Let’s use this topic to discuss the future of SAFE Launcher
We need to consider how SAFE Launcher can be scaled to various platforms (e.g. mobile, embedded, etc.). For example, SAFE Launcher currently needs to run in the background and continuously proxy HTTP requests to the SAFE Network, but on some mobile platforms that wouldn’t necessarily be possible. It would be preferable if SAFE apps could communicate directly with the SAFE Network.
As for app permissions and app management, we want to choose a solution that provides a good user experience and won’t annoy users with lots of authorization prompts (also known as “auth fatigue”). We are currently comparing two approaches and we haven’t agreed on one of them yet. In the meantime, we can start by discussing app authentication and support for mobile apps
Our idea is to change the SAFE Launcher to a SAFE Authenticator, which would only be used for authentication/authorization process: Once an app has a token, it will be able to directly interact with the SAFE Network (using a language binding we provide).
We found an approach that could help us speed up the deployment to mobile. @Ben is testing a project called CrossBuilder. It could allow us to target Electron (for desktop) and Cordova (for Android and iOS). Using CrossBuilder, we could provide one single source code for the authenticator, which is the same for all platforms: mobile, desktop and within the SAFE Browser directly.
SAFE Authenticator registers a custom URL scheme
safe-auth://. Similarly every app (that uses one of our language bindings) registers their own
safe--prefixed url-scheme (probably based on the App-ID). When an App now wants to access SAFE in the name of a user, it would invoke that API with an authentication payload, as follows:
- An app invokes a URL which has some authorization information in its payload.
- SAFE Authenticator is invoked as a result of this URL invocation
- Authenticator requests user confirmation to give the permissions (or directly grants if configured to do so)
- Authenticator invokes the app’s custom URL containing an access token
- The app is invoked with this url, reads the access token and can access the network directly through it.
Persistence of this token could be configured in the settings of SAFE Authenticator.
Instead of making requests to a local REST server, apps would talk directly with the SAFE Network via
safe_core. Our idea is to carve everything that is authentication specific out of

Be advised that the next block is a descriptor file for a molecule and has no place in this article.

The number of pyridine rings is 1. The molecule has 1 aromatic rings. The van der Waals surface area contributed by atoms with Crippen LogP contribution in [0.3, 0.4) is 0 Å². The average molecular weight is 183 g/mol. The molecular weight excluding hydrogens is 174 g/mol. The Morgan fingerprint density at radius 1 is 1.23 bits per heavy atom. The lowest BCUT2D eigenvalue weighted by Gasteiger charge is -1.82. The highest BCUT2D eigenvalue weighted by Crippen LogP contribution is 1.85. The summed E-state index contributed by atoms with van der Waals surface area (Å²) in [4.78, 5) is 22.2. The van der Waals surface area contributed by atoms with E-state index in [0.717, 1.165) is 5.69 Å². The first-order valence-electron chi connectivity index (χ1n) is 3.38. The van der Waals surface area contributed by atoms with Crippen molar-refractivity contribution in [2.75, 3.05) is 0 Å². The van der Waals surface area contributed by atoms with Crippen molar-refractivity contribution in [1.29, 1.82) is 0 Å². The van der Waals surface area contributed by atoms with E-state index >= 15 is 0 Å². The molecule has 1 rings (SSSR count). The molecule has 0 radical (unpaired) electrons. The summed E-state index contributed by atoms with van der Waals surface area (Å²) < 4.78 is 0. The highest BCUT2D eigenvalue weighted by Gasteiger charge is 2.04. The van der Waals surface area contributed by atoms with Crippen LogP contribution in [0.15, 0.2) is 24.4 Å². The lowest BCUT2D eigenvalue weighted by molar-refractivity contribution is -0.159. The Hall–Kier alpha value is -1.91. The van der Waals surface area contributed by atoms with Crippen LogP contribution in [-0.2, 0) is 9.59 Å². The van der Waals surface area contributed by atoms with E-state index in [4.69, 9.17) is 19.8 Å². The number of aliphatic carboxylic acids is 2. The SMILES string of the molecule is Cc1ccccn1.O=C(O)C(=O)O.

safe_core and move it directly into the authenticator to give a more pure
safe_core that apps would directly bind to. While we want to provide bindings for as many languages and frameworks as possible (like iOS, Android, Node, Python, etc.), those would be slim and focus only on binding, while all actual code – including the uri-registration-handling mentioned before – is happening safely within our Rust code base.
Of course, we intend to automate the creation of these bindings as much as possible (e.g. by using SWIG).
- Easily scalable on mobile
- Apps have the flexibility to update to new APIs at their own pace
- Improved performance
- Removes indirection (APP -> REST -> FFI). Apps can use FFI directly.
- Dedicated connections for apps instead of shared common connection
- The Network has to manage multiple keys (app/user)
- Vaults have to manage the user’s MAID keys and also map subkeys corresponding to the apps. Vaults must be aware of the user’s account even if the request is made using a subkey (app’s key)
- FFI bindings must be provided for many platforms
Integration with SAFE Browser
We could bundle an authenticator directly within SAFE Browser. That way users wouldn’t have to download two separate apps. They could simply download SAFE Browser and use it to create an account or log in to an existing account. The browser would also allow for authentication of local and remote apps.
Even if we bundle the authenticator directly within SAFE Browser, it could make sense to have an installer (for Windows and macOS) that makes it easy to install SAFE Browser. It could also give the option (e.g. the user could choose via a checkbox) to install additional example apps and demos (e.g. SAFE Demo App).
For Linux, we would probably recommend different installation methods. For example, users could install SAFE Browser via their package manager (e.g. apt-get), a zip file that contains a Linux binary, or an AppImage file.
SAFE Authenticator on mobile
We could offer a dedicated authenticator for mobile. We also need to consider how to support SAFE websites on mobile. We could potentially develop a SAFE Browser for mobile.
All the ideas presented are still open to debate and we’d love to hear your thoughts and feedback If some of them progress, they might turn into RFCs.